Kamakura Welcome Guides
Tourists from all over the world enjoy our free guided tour.
KAMAKURA, the Ancient City of Samurai
The great samurai leader, Minamoto Yoritomo placed his headquarters in Kamakura in the late 12th century. The first samurai government (the new political system) he established, known as Bakufu, lasted for about 700 years and came to an end in 1867 with the Meiji Restoration when sovereign power was returned to the Emperor.
Geographical feature of Kamakura
It is said that Yoritomo chose Kamakura as his headquarters due to its geographical aspects. Kamakura was strategically easy to defend with the surrounding steep hills on the east, west and north sides, and also was convenient for ocean transportation as it faces the ocean on the south side. Kamakura was the ancient Shogunate capital city for about 150 years until the capital moved to Kyoto, and the spirit and culture of samurai during this period are thought to have significantly influenced today's culture, such as religion, architecture, works of art, cuisine, etiquette, etc.
This is the largest native shrine and one of the most popular tourist destinations in Kamakura. This shrine was founded in 1180 by then shogun Minamoto Yoritomo, who transferred the shrine from Yui-Wakamiya to the present site. It is famous for its Yabusame, horseback archery performed in April and September every year, and Dankazura, the elevated approach to the shrine lined with cheery trees on both sides. In the early spring, it is worth walking through Dankazura to the shrine under the cherry blossoms.
Admission is free. 15 minutes on foot from JR Kamakura Station.
Its website:Tsurugaoka Hachimangu
Kotoku-in(the Great Buddha)
This is a seated statue of Amida Nyorai (designated as a national treasure), one of the biggest Buddha statues in Japan. It is said that the bronze casting started in 1252 and took more than ten years to complete. The statue used to be seated in a building but the building was destroyed due to a series of natural disasters that happened in the 14th century. The statue itself is about 11 meters-tall and weighs 121 tons. Who initiated and supported the construction of such a big statue, who designed it and other details remain unknown. Kotoku-in ( the Great Buddha) is worth a visit.
Admission fee: 200 JPY. 10 minutes on foot from Enoden Hase Station.
Its website:Kotokuin (the Great Buddha)
One of the oldest Buddhist temples in Kamakura. It is famous for its 11 headed wooden statue, known as Kan-non, which is 9 meters-tall and lacquered with gold leaf. It is also known for its beautiful flowers and blossoms. The upper area of the temple overlooks wonderful Sagami Bay. It is worth a view.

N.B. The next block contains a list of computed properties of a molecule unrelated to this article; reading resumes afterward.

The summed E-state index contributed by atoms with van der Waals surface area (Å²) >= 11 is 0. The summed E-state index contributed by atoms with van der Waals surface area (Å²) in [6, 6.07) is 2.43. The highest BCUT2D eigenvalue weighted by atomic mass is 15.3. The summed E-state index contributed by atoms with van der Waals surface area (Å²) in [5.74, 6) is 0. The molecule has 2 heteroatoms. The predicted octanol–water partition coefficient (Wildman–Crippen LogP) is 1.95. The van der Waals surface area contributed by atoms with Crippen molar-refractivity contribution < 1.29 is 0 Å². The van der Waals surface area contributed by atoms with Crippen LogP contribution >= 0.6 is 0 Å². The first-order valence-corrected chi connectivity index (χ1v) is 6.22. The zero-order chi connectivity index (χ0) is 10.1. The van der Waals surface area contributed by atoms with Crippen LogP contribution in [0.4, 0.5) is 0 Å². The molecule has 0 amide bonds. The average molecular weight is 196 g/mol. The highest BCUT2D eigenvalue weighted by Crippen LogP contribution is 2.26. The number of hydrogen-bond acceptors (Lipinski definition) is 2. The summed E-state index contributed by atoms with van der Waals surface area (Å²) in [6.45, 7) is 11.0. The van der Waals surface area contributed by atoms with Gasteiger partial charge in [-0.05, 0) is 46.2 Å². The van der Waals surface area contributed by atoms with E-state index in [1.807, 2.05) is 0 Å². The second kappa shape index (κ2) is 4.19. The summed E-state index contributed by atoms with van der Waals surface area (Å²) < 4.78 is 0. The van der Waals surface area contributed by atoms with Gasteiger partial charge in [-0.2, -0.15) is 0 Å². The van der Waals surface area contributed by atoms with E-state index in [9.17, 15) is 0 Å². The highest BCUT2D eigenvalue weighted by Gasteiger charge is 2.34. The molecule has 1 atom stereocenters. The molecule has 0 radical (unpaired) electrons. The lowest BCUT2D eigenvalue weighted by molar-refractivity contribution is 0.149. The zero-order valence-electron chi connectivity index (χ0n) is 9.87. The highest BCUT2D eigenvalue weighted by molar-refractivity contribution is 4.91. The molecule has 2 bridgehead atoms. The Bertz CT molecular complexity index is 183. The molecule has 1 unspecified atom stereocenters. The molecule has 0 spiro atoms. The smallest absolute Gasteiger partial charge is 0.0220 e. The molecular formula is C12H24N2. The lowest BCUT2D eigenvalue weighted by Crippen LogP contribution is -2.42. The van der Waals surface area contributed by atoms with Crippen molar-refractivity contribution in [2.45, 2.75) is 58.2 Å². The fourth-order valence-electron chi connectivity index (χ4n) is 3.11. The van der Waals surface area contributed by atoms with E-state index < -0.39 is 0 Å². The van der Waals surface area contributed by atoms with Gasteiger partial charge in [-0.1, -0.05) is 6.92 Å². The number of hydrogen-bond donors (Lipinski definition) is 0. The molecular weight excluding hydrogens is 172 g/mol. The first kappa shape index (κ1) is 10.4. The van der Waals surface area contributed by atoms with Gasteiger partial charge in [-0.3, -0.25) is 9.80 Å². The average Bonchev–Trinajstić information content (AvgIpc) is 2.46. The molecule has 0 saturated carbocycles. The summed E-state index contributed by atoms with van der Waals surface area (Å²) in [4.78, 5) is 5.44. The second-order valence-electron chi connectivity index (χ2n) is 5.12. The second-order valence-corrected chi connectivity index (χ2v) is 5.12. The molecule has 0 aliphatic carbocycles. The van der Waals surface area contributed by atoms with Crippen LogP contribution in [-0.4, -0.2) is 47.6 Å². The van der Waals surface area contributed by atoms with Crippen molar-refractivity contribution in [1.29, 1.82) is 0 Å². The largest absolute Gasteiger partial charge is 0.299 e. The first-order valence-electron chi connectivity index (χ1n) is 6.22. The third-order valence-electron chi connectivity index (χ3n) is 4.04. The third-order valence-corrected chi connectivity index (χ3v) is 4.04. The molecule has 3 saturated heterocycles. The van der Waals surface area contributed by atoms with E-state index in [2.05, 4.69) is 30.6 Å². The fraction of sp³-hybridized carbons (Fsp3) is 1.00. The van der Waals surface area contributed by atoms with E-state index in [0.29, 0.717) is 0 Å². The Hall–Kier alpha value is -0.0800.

Admission fee: 300 JPY. 5 minutes on foot from Enoden Hase Station.
Established by then regent Hojo Tokimune to console the souls of both the Japanese and Mongolian warriors, who died during the Mongolian Expedition to Japan. Its temple bell and Shariden (a building where holy relics of Buddha are enshrined) are designated Japan’s national treasure.
Admission fee: 300 JPY. 1-minute walk from JR Kita-kamakura Station.
This is one of the oldest Zen monasteries in Japan, founded in the 13th century. The temple ranks top in Kamakura Gozan (ranking system of five great Zen temples). Its bronze bell (Japan’s national treasure) and a dragon painted on the ceiling of Dharma Hall are worth a look.
Admission fee: 500 JPY. 15-minute walk from JR Kita-kamakura Station.
Seashores and Beaches
The photo is a breathtaking view of a dramatic sunset from Zaimokuza beach. On a clear day, especially in winter, you might be lucky enough to view Mt. Fuji behind the Enoshima island at Zaimokuza beach or Inamuragasaki beach.
You can walk to the beaches from most stations of the Enoden (Enoshima Electric Railway).
This temple is known as “Bamboo Temple” for the bamboo grove inside its grounds. Listen to the sound of 2,000 bamboos trembling in the breeze as rays of sunshine filter through them. Attain peace of mind sipping matcha green tea there.
Admission fee: 200 JPY. Match green tea is 500 JPY. 15 minutes by bus from JR Kamakura Station.
One of the most popular native shrines in Kamakura because of the unique myth associated with it. Legend has it that if you wash money with spring water in the shrine and spend it properly, the money will multiply and come back to you later. Why not try it and become rich?
Admission is free. 30 minutes on foot from JR Kamakura Station.